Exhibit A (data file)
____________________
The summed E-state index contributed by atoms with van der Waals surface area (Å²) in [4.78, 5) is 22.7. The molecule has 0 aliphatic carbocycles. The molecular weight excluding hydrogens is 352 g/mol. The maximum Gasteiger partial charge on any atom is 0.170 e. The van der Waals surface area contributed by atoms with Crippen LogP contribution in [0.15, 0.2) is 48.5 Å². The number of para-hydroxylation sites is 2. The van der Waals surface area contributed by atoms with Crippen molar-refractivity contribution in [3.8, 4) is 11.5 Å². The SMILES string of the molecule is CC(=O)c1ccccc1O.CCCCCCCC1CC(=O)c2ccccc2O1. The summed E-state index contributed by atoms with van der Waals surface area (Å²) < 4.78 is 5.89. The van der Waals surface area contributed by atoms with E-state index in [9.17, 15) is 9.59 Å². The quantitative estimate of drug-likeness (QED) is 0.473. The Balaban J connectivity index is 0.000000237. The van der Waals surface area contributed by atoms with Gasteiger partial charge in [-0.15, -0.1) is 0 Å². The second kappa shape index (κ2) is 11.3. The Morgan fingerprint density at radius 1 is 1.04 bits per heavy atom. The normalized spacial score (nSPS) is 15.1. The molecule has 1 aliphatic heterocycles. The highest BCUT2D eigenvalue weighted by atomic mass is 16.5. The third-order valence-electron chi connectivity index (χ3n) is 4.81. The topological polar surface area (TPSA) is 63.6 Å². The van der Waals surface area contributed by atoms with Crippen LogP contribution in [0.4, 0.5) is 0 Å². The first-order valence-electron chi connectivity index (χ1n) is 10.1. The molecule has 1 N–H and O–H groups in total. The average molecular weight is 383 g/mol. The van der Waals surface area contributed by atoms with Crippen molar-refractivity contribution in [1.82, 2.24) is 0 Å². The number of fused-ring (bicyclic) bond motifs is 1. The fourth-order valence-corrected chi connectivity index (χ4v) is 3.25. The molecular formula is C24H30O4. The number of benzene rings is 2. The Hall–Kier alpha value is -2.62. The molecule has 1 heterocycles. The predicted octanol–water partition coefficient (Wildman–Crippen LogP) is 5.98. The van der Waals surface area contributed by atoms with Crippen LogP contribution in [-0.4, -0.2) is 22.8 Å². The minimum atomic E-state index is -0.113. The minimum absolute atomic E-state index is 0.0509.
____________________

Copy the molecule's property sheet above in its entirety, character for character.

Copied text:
The summed E-state index contributed by atoms with van der Waals surface area (Å²) in [4.78, 5) is 22.7. The molecule has 0 aliphatic carbocycles. The molecular weight excluding hydrogens is 352 g/mol. The maximum Gasteiger partial charge on any atom is 0.170 e. The van der Waals surface area contributed by atoms with Crippen LogP contribution in [0.15, 0.2) is 48.5 Å². The number of para-hydroxylation sites is 2. The van der Waals surface area contributed by atoms with Crippen molar-refractivity contribution in [3.8, 4) is 11.5 Å². The SMILES string of the molecule is CC(=O)c1ccccc1O.CCCCCCCC1CC(=O)c2ccccc2O1. The summed E-state index contributed by atoms with van der Waals surface area (Å²) < 4.78 is 5.89. The van der Waals surface area contributed by atoms with E-state index in [9.17, 15) is 9.59 Å². The quantitative estimate of drug-likeness (QED) is 0.473. The Balaban J connectivity index is 0.000000237. The van der Waals surface area contributed by atoms with Gasteiger partial charge in [-0.15, -0.1) is 0 Å². The second kappa shape index (κ2) is 11.3. The Morgan fingerprint density at radius 1 is 1.04 bits per heavy atom. The normalized spacial score (nSPS) is 15.1. The molecule has 1 aliphatic heterocycles. The highest BCUT2D eigenvalue weighted by atomic mass is 16.5. The third-order valence-electron chi connectivity index (χ3n) is 4.81. The topological polar surface area (TPSA) is 63.6 Å². The van der Waals surface area contributed by atoms with Crippen LogP contribution in [0.4, 0.5) is 0 Å². The first-order valence-electron chi connectivity index (χ1n) is 10.1. The molecule has 1 N–H and O–H groups in total. The average molecular weight is 383 g/mol. The van der Waals surface area contributed by atoms with Crippen molar-refractivity contribution in [1.82, 2.24) is 0 Å². The number of fused-ring (bicyclic) bond motifs is 1. The fourth-order valence-corrected chi connectivity index (χ4v) is 3.25. The molecular formula is C24H30O4. The number of benzene rings is 2. The Hall–Kier alpha value is -2.62. The molecule has 1 heterocycles. The predicted octanol–water partition coefficient (Wildman–Crippen LogP) is 5.98. The van der Waals surface area contributed by atoms with Crippen LogP contribution in [-0.4, -0.2) is 22.8 Å². The minimum atomic E-state index is -0.113. The minimum absolute atomic E-state index is 0.0509.